Last week I flew back from Prague on a British Airways flight. I quite enjoy flying, or indeed any form of public transport, as they usually afford one the opportunity to catch up on reading without the digital distractions that so often prevent the focused concentration required.
Alas, it seems that British Airways have slightly more creative plans for flyers. Last year they launched their first UnGrounded flight, whereby they intended to create an ‘innovation lab in the sky’. The flight, from San Francisco to London, brought innovators from a host of big name companies together on one flight to do creative things.
“Breakthrough innovation requires a combination of partnership, ambition and collaboration and that when you bring the right mix of passionate people together, both virtually and in person, amazing things can happen. The sky is not the limit,” explained John McDonald, Vice President for Marketing, Americas, for British Airways.
As well as the creative types, the passengers also included venture capital investors and participants from social enterprises. The original aim of the project was to forge deeper relationships with the high tech companies in California by helping to connect them. Of course, any innovation effort needs a focus to it, and this focus was provided by BA themselves through primary research conducted by IDEO, who partnered with them on the project.
The challenge therefore, was to discuss four key topics surrounding the STEM talent crunch, before then presenting the outcomes of the effort to the G8 Innovation Conference the following day. Outcomes from the event included the provision of greater access to STEM education and tools within emerging economies via a mobile powered backpack.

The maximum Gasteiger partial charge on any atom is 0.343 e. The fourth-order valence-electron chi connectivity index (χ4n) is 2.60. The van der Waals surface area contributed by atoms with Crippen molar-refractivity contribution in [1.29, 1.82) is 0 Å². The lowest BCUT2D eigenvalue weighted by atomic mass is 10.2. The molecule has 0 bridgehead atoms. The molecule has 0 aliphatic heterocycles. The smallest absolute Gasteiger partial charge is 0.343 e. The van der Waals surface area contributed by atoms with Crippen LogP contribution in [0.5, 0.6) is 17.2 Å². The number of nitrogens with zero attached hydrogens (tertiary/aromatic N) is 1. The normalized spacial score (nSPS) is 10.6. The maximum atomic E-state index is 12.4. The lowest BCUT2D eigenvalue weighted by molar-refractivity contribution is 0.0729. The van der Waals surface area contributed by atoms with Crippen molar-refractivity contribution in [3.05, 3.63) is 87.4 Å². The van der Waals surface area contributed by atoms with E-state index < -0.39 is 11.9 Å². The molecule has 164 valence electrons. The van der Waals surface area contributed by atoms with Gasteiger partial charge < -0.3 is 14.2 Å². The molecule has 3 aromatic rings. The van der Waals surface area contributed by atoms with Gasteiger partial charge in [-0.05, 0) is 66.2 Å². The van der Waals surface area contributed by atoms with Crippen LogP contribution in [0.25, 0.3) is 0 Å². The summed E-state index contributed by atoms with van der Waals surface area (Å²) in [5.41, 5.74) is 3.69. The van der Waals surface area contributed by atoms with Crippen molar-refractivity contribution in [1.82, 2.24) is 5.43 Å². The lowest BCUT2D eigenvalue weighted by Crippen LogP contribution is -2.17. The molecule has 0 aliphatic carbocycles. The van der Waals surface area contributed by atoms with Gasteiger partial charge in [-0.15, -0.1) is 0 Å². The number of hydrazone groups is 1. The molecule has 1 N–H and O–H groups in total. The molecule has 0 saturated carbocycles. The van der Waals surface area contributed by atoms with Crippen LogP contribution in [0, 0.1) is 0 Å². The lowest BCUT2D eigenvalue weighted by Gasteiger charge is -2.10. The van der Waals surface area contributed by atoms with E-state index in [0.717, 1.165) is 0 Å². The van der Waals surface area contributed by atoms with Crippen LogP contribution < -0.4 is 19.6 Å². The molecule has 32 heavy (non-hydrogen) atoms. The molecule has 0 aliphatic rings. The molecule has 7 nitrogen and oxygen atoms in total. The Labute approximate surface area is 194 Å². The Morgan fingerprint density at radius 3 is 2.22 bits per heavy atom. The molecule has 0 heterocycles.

Suffice to say, this is thus far just a one off event, and therefore has a good deal of limitation attached to it because of that. BA also aren’t the first airline that have attempted to improve the networking potential of their flights. Back in 2011 for instance, Dutch airline KLM launched Meet & Seat, whereby you can view the social profiles of your fellow passengers, and decide based on that if you’d like to network with them.
You login to the KLM website pre-flight and volunteer the social data you’re willing to share. You’re then taking to the seating map you’re all no doubt familiar with, whereby you can see the details volunteered by other passengers. The hope is that you might, for instance, select your seat based upon shared interests.
Delta airlines have done a similar thing, but rather than aiming to connect up those of a similar standing, they want to connect the experienced up with the in-experienced. The project, known as Innovation Class, lets users attach their LinkedIn profiles to their tickets, and the airline will then match you up with another passenger to share experiences. Delta suggest that they will hand pick high class innovators on their way to various events and have fellow passengers apply for the empty seat next to them.
Would you enjoy such a facility?Original post